Styles remembers being a child in Wakefield, growing up in a small cottage near the ocean, with an outhouse at the back and a fire burning in the pot-bellied stove. He and his cousins would ride in the back of his grandfather’s truck to Narragansett Beach, or run through the woods to dive into a fresh-water pond.
It wasn’t until he moved to Providence, in fourth or fifth grade, that he realized he was a Narragansett Indian. “When you’re a kid you’re just growing up. You don’t know nothing about whether you’re this or that.” When he enrolled in school he was asked: What are you – Italian? Irish? He had to ask his parents how to answer the teachers’ questions. “I didn’t know what they were talking about.“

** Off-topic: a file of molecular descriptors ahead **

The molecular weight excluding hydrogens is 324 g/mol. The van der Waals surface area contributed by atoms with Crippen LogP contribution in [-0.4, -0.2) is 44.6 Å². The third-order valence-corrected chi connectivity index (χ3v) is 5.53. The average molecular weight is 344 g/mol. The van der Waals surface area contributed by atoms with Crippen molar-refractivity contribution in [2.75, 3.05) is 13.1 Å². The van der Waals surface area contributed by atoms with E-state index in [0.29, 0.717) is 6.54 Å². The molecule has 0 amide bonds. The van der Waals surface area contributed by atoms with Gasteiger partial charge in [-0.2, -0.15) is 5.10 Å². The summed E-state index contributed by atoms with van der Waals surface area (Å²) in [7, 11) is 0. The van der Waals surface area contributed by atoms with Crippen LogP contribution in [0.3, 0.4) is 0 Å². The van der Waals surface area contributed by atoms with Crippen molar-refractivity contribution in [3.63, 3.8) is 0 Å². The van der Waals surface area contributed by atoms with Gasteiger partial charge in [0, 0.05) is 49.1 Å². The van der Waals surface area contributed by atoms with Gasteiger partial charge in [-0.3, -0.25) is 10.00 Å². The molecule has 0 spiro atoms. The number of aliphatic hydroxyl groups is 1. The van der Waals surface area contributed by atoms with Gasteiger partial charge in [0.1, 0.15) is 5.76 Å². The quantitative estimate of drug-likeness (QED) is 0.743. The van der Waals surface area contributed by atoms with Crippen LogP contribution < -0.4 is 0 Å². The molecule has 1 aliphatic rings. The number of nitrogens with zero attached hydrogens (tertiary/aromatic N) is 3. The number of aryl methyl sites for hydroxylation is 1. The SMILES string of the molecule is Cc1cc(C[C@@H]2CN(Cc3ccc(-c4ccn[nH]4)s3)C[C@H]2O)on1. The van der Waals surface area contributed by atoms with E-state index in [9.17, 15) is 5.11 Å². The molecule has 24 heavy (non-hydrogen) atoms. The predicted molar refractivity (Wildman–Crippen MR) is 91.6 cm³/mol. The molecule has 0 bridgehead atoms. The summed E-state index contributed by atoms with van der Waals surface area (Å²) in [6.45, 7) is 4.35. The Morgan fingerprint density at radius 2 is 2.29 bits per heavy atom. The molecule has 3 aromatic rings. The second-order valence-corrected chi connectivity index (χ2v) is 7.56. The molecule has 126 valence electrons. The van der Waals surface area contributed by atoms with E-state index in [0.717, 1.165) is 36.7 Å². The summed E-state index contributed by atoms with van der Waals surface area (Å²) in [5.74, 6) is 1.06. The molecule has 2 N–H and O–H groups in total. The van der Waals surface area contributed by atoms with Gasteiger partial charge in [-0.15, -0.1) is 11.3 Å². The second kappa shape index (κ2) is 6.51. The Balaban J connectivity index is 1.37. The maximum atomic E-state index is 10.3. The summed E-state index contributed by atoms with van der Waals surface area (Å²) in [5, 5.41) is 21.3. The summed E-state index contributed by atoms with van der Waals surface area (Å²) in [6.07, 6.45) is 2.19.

He got through high school and went to trade school, learning to plaster and do drywall. He had a son. Now sixty years old, he lives in a small apartment in the North End, which he shares with two roommates.
“The last couple of years I haven’t worked too much. I’m doing nothing and don’t want to do nothing. I worked long enough. I’m tired.”
“I’m not rich. My parents were poor. My grandparents were poor. But I never went really hungry. I always had food. I’m happy. I have no wife to worry about, no wife to take my money. I got enough money to take care of Styles – that’s it.”